Looking, Ep. 2.07: “Looking for a Plot” is a showcase for Lauren Weedman

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Looking, Season 2, Episode 7: “Looking for a Plot”
Directed by Andrew Haigh
Written by Jhoni Marchinko
Airs Sundays at 10 PM on HBO

At this point, how are Patrick Murray’s friends not completely fed up with him? After he drunkenly insults everyone in his life at his own terrible party, he tags along to Doris’s father’s funeral in Modesto and makes the weekend all about him. He mawkishly sobs at the service, continually tries to one up Doris in the “I had an unhappy childhood” department, and ends up totaling Dom’s car and sending all three of them to the hospital. Doris, bless her heart, is nothing but kind and patient in response to Patrick’s appalling behavior. Dom mostly ignores him, instead focusing his energy on trying be there for Doris while dealing with his ambivalence towards Modesto and his own father. Patrick goes through the motions of being a good friend, listening when appropriate and offering back rubs, but he has neither the emotional maturity nor the capacity for empathy to think about anyone other than himself.

“Looking for a Plot” is a standout episode for Lauren Weedman, featuring the kind of performance that would win Emmys if Emmy voters knew what Looking was. Grief is an especially complicated emotion to play, and Weedman – with help from writer Jhoni Marchinko – nails the nuances. The inappropriate laughter, the waves of anger, the second-guessing one’s own feelings, they’re all part of grieving for a parent, and Weedman’s face registers every bit of it.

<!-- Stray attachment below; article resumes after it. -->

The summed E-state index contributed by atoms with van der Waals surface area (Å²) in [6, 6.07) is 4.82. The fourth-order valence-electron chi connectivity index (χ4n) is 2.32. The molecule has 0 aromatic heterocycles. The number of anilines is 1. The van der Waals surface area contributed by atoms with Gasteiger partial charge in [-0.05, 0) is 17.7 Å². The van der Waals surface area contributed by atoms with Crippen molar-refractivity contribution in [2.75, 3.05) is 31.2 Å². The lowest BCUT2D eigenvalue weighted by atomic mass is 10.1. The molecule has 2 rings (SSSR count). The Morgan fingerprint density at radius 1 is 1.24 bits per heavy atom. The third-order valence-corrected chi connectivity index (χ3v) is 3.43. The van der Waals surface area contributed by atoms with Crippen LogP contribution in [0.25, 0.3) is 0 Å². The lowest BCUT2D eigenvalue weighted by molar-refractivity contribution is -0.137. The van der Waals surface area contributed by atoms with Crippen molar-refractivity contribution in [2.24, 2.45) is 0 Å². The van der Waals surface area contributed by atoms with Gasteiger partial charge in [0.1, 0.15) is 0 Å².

The richness of her performance exposes the comparative limitations of Murray Bartlett as an actor and Dom as a character. The episode gives a little more insight into Dom’s past, his relationship with his father and his friendship with Doris, but it does little to clarify who Dom is as a person. Aside from wanting to open his chicken restaurant, and being scared of his theoretical chicken restaurant failing, what else do viewers know about Dom? Has he ever cracked a joke, or mentioned a movie he likes, or talked about a place he wants to travel to? These little pieces of information, unexpected opinions or passions, are what makes people fall in love with a television character and want to peer into his life. For someone as quiet as Dom, played by an actor as internal as Bartlett, the inscrutability is beginning to feel like dullness.

But who comes out of this smelling like a rose? Malik, the man Doris has been dating, handles a delicate situation perfectly. He asks if Doris would like him to go with her to the funeral, he doesn’t take it personally when she says no, and still drives down to Modesto to pick her and her friends up from the hospital and drive them back to the city. And when Doris finally sees him, she runs into his arms and cries the way she’d been expecting to all weekend. She’s slowly beginning to trust Malik, to let herself fall for him, and to realize that though her friendship with Dom is valuable, she can do better.

Other thoughts:

Though I did miss Agustin and Eddie, this was still the best episode of the season.

You know who I wasn’t excited to see? Kevin. Ugh.

Mary Kay Place, where have you been girl?

Small town gay bars are 1000000 times better than big city gay bars.

Patrick is 30 and has never been to a funeral before. That says a lot.

Charlyne Yi as the world’s proudest donut shop clerk was hilarious and perfect.

“I’m always interested in hearing about someone else’s childhood that was potentially worse than mine.”

“Your mom is alive.” “Oh yeah.”

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